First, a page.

NFL banning James Jones’ hoodie

By Michael Dixon
January 16, 2016; Glendale, AZ, USA; Green Bay Packers wide receiver James Jones (89) during the third quarter in a NFC Divisional round playoff game against the Arizona Cardinals at University of Phoenix Stadium. The Cardinals defeated the Packers 26-20 in overtime. Mandatory Credit: Kyle Terada-USA TODAY Sports

The NFL is announcing rule changes for the 2016 season. As usual, they’re focused on the really important things like banning James Jones’ hoodie.

That seems like an awfully specific rule to target James Jones — a man not even under contract with any NFL team at the moment.

It’s good to see that the NFL is focused on such serious matters instead of something like, actually defining a catch. Really, who needs to know what that is as long as we know where hoods can and cannot be exposed?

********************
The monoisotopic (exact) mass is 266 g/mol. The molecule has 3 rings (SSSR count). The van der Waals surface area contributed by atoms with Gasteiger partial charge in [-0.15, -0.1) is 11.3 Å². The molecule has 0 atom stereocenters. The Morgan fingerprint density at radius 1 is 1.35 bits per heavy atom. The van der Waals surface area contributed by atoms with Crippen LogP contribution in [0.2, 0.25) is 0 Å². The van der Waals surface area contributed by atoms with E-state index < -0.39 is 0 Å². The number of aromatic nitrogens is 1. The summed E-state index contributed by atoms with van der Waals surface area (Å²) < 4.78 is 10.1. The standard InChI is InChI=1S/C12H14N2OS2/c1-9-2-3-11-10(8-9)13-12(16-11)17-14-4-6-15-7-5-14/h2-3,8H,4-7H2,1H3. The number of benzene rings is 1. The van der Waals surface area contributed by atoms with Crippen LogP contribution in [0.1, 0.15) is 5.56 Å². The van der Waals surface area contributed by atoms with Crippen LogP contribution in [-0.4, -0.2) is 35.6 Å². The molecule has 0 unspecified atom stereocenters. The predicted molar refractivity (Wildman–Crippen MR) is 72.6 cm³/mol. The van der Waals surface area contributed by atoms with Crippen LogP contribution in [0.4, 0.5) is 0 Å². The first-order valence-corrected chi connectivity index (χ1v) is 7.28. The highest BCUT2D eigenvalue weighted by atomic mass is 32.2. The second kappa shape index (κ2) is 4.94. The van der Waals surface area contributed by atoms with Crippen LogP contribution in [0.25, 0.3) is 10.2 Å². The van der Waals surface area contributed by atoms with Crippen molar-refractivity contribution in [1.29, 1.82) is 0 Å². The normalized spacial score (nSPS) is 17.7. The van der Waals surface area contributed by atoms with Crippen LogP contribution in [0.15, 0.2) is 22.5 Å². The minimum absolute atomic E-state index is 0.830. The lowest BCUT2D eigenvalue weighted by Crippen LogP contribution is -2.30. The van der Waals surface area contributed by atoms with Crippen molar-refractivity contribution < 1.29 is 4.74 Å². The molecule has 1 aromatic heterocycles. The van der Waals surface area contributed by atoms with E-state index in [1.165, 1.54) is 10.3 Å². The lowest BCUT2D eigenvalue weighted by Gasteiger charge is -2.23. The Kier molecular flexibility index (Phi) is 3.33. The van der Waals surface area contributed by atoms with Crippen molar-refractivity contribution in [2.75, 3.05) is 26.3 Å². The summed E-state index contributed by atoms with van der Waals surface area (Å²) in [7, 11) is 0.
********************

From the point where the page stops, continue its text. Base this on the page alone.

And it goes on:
But if we’re talking about something as apparently trivial as hoods, it does raise an interesting question. If hoods are banned, why are players still allowed to wear their hair well outside of their helmets? Exposed hoods don’t hang as long as some players’ hair, and Jones was the only player last year to use a hood.

Personally, I don’t care if players wear long hair or hoodies. That’s a personal choice that’s really nobody’s business but the player in question. But if we’re talking about injury risks, hoods and long hair are certainly comparable.

It shouldn’t be surprising, though. The NFL is not only the “No Fun League,” but is too often “Not For Logic.”